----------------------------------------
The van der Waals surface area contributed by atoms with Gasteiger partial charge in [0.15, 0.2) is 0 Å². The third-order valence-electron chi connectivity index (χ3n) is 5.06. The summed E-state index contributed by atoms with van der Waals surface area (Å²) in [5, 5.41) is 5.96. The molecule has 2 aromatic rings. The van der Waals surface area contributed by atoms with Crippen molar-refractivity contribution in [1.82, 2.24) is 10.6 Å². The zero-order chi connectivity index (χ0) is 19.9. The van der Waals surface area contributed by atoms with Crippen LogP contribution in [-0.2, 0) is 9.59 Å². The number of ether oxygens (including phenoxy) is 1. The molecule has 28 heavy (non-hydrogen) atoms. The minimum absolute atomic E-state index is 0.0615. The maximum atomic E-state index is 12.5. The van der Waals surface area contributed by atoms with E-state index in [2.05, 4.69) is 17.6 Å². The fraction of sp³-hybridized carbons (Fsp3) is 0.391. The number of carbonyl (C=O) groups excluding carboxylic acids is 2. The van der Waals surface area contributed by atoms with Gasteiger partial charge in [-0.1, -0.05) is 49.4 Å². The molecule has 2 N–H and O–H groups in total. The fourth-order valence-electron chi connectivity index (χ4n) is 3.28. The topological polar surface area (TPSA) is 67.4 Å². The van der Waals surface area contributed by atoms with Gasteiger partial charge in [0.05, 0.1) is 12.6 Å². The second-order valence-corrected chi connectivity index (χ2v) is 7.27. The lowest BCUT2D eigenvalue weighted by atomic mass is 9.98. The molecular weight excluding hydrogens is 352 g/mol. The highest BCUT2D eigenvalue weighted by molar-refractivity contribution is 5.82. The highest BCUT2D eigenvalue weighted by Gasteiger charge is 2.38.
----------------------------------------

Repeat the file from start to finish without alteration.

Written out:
The van der Waals surface area contributed by atoms with Gasteiger partial charge in [0.15, 0.2) is 0 Å². The third-order valence-electron chi connectivity index (χ3n) is 5.06. The summed E-state index contributed by atoms with van der Waals surface area (Å²) in [5, 5.41) is 5.96. The molecule has 2 aromatic rings. The van der Waals surface area contributed by atoms with Crippen molar-refractivity contribution in [1.82, 2.24) is 10.6 Å². The zero-order chi connectivity index (χ0) is 19.9. The van der Waals surface area contributed by atoms with Crippen LogP contribution in [-0.2, 0) is 9.59 Å². The number of ether oxygens (including phenoxy) is 1. The molecule has 28 heavy (non-hydrogen) atoms. The minimum absolute atomic E-state index is 0.0615. The maximum atomic E-state index is 12.5. The van der Waals surface area contributed by atoms with E-state index in [2.05, 4.69) is 17.6 Å². The fraction of sp³-hybridized carbons (Fsp3) is 0.391. The number of carbonyl (C=O) groups excluding carboxylic acids is 2. The van der Waals surface area contributed by atoms with Gasteiger partial charge in [-0.1, -0.05) is 49.4 Å². The molecule has 2 N–H and O–H groups in total. The fourth-order valence-electron chi connectivity index (χ4n) is 3.28. The topological polar surface area (TPSA) is 67.4 Å². The van der Waals surface area contributed by atoms with Gasteiger partial charge in [0.05, 0.1) is 12.6 Å². The second-order valence-corrected chi connectivity index (χ2v) is 7.27. The lowest BCUT2D eigenvalue weighted by atomic mass is 9.98. The molecular weight excluding hydrogens is 352 g/mol. The highest BCUT2D eigenvalue weighted by molar-refractivity contribution is 5.82. The highest BCUT2D eigenvalue weighted by Gasteiger charge is 2.38.